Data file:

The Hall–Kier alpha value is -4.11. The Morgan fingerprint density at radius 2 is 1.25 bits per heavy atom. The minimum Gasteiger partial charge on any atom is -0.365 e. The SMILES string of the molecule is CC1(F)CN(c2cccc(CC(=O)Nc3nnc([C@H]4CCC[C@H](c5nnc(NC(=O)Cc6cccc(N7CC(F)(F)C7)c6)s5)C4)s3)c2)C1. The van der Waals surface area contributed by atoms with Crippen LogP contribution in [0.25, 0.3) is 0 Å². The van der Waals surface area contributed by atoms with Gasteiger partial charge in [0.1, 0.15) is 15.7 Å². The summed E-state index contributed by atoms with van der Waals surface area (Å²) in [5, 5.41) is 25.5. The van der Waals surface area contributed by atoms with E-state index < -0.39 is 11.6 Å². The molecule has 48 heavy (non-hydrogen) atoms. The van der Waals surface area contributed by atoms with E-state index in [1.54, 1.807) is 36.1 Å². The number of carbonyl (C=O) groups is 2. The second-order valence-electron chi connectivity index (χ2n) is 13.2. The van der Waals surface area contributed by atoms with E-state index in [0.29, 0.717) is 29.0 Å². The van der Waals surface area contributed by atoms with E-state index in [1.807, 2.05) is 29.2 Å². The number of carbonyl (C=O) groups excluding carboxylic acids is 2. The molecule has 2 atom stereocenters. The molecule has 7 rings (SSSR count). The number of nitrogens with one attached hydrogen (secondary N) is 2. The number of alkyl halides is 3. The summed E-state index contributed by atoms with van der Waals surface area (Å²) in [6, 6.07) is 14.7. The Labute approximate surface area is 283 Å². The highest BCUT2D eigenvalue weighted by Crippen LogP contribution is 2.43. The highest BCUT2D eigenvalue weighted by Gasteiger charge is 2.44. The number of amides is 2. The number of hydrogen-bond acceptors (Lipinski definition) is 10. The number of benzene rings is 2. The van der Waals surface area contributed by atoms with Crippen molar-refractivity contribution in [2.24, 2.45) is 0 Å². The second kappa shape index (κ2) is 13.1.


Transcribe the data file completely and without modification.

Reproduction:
The Hall–Kier alpha value is -4.11. The Morgan fingerprint density at radius 2 is 1.25 bits per heavy atom. The minimum Gasteiger partial charge on any atom is -0.365 e. The SMILES string of the molecule is CC1(F)CN(c2cccc(CC(=O)Nc3nnc([C@H]4CCC[C@H](c5nnc(NC(=O)Cc6cccc(N7CC(F)(F)C7)c6)s5)C4)s3)c2)C1. The van der Waals surface area contributed by atoms with Crippen LogP contribution in [0.25, 0.3) is 0 Å². The van der Waals surface area contributed by atoms with Gasteiger partial charge in [0.1, 0.15) is 15.7 Å². The summed E-state index contributed by atoms with van der Waals surface area (Å²) in [5, 5.41) is 25.5. The van der Waals surface area contributed by atoms with E-state index < -0.39 is 11.6 Å². The molecule has 48 heavy (non-hydrogen) atoms. The van der Waals surface area contributed by atoms with E-state index in [1.54, 1.807) is 36.1 Å². The number of carbonyl (C=O) groups is 2. The second-order valence-electron chi connectivity index (χ2n) is 13.2. The van der Waals surface area contributed by atoms with E-state index in [0.29, 0.717) is 29.0 Å². The van der Waals surface area contributed by atoms with E-state index in [1.807, 2.05) is 29.2 Å². The number of carbonyl (C=O) groups excluding carboxylic acids is 2. The molecule has 2 atom stereocenters. The molecule has 7 rings (SSSR count). The number of nitrogens with one attached hydrogen (secondary N) is 2. The number of alkyl halides is 3. The summed E-state index contributed by atoms with van der Waals surface area (Å²) in [6, 6.07) is 14.7. The Labute approximate surface area is 283 Å². The highest BCUT2D eigenvalue weighted by Crippen LogP contribution is 2.43. The highest BCUT2D eigenvalue weighted by Gasteiger charge is 2.44. The number of amides is 2. The number of hydrogen-bond acceptors (Lipinski definition) is 10. The number of benzene rings is 2. The van der Waals surface area contributed by atoms with Crippen molar-refractivity contribution in [2.24, 2.45) is 0 Å². The second kappa shape index (κ2) is 13.1.